People who had my type of tumor assured me theirs was treated and cured to the point where they were off all medication, within a two year period.  The doctor herself expected me to recover quickly.  That helped me maintain a positive attitude too.  By fall of 2012, I was deemed well enough to come off the steroids and I even did the Harrisburg Marathon without causing a drop hormone levels.  My cortisol level remained good and I had a full head of hair.

           Things went well for about seven months.  I had tough colds in April and June, but my cortisol level was still normal.  Then my hair started falling out again in September.  Once again, I thought it had to be TE or the tension of ponytails and headbands, since I assumed all my hormone levels were good. 

           I finished the Steamtown Marathon in Scranton the second weekend in October, and I felt fine afterwards.  By that point I accepted my hair loss as “the way it is”, bringing middle age in as a factor.  I could see my scalp this time around and contemplated buying a wig. 

The following weekend, I did my last long session before the New York Marathon and again felt fine afterwards.  The day after that session, I started taking a medication to treat a longstanding hoarseness issue as a part of a treatment regimen to get my singing voice back.

            I had a terrible reaction to the drug.  I experienced what is known as a die-off reaction.  Die off reactions are the result of a massive immune system attack against the offending organism or tumor, and the effort to expel the toxins released by the invader.  Six days into this aggressive therapy, I started to feel very weak.  One night I was at work and experienced a “panic attack” that lasted most of my shift.  By morning, my thinking was cloudy and I started retching.  I was not well enough to drive home, so I ended up in the emergency room.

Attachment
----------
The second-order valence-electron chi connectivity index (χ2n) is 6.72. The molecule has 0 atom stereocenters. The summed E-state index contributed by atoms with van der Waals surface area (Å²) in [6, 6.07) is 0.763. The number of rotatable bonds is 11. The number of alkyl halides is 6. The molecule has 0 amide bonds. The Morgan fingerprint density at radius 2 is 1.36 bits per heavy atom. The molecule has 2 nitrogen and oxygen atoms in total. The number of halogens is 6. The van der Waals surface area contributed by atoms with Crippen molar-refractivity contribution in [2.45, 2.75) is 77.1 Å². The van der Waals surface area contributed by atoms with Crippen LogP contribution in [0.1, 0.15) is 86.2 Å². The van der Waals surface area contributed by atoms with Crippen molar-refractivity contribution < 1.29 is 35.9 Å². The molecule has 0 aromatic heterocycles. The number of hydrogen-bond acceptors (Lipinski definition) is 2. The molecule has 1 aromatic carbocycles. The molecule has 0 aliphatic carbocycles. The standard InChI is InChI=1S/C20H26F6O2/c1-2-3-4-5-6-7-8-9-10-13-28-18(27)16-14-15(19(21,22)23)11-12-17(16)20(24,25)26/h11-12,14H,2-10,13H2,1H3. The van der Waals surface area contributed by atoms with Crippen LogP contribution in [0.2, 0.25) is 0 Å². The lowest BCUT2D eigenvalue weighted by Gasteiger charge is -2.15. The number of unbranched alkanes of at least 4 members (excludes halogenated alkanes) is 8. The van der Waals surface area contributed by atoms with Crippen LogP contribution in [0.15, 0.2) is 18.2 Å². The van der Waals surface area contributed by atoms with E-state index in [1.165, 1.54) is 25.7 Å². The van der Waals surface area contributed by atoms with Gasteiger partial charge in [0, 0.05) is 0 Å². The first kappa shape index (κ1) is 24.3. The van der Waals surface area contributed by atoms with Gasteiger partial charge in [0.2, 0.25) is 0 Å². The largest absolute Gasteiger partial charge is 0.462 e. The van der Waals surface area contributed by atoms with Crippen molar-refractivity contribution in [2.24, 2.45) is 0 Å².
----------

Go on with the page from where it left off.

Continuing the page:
My cortisol level had bottomed out.  It was the Wednesday before the race, and I was forced to drop out of the New York Marathon.

           I cannot tell you how disappointed I was.  My two year window for a cure was almost closed, yet my pituitary failed me at the last minute.  I needed an emergency injection of hydrocortisone and was put back on the oral steroid.  I had to order another MedicAlert bracelet and carry the rescue dose again.  Both serve as tokens of weakness and remind me of constant threat.

          The endocrinologist is puzzled.  She thought maybe it was a one-time episode and rechecked my levels a month later.  There was no improvement.  A second month later, on the two year anniversary of my diagnosis, there was still no improvement.  I was placed on a higher dose of steroid.  Today, February 27, 2014, I learned my DHEA level is also much lower than it was at the time of diagnosis.  On almost all fronts, I am worse than I was two years ago. 

          My gut feeling about the clogged drain was right.  It seems like such a trivial thing, yet look what it meant for me.  This has forced me to question whether or not I will ever be cured.  The benign, “easily treatable” tumor and its insane hormonal influences might very well be a thorn in my side for many years to come, wreaking havoc on my body.  The low DHEA and the steroids are sapping calcium from my bones, as we know from newly diagnosed hyperparathyroidism.  I am only forty six and already a high risk for osteoporosis on account of all this.  The drug they gave me to shrink the tumor has most likely caused scarring in my lungs, which is interfering with my heart function.  I have dreamed of the New York Marathon for a long time, a race that’s very hard to get into.  I am beginning to think it will never happen.  I wonder what else “won’t happen” as a result of this nagging problem.

Telogen effluvium.  Head bands.  Clogged drains.  Disrupted life.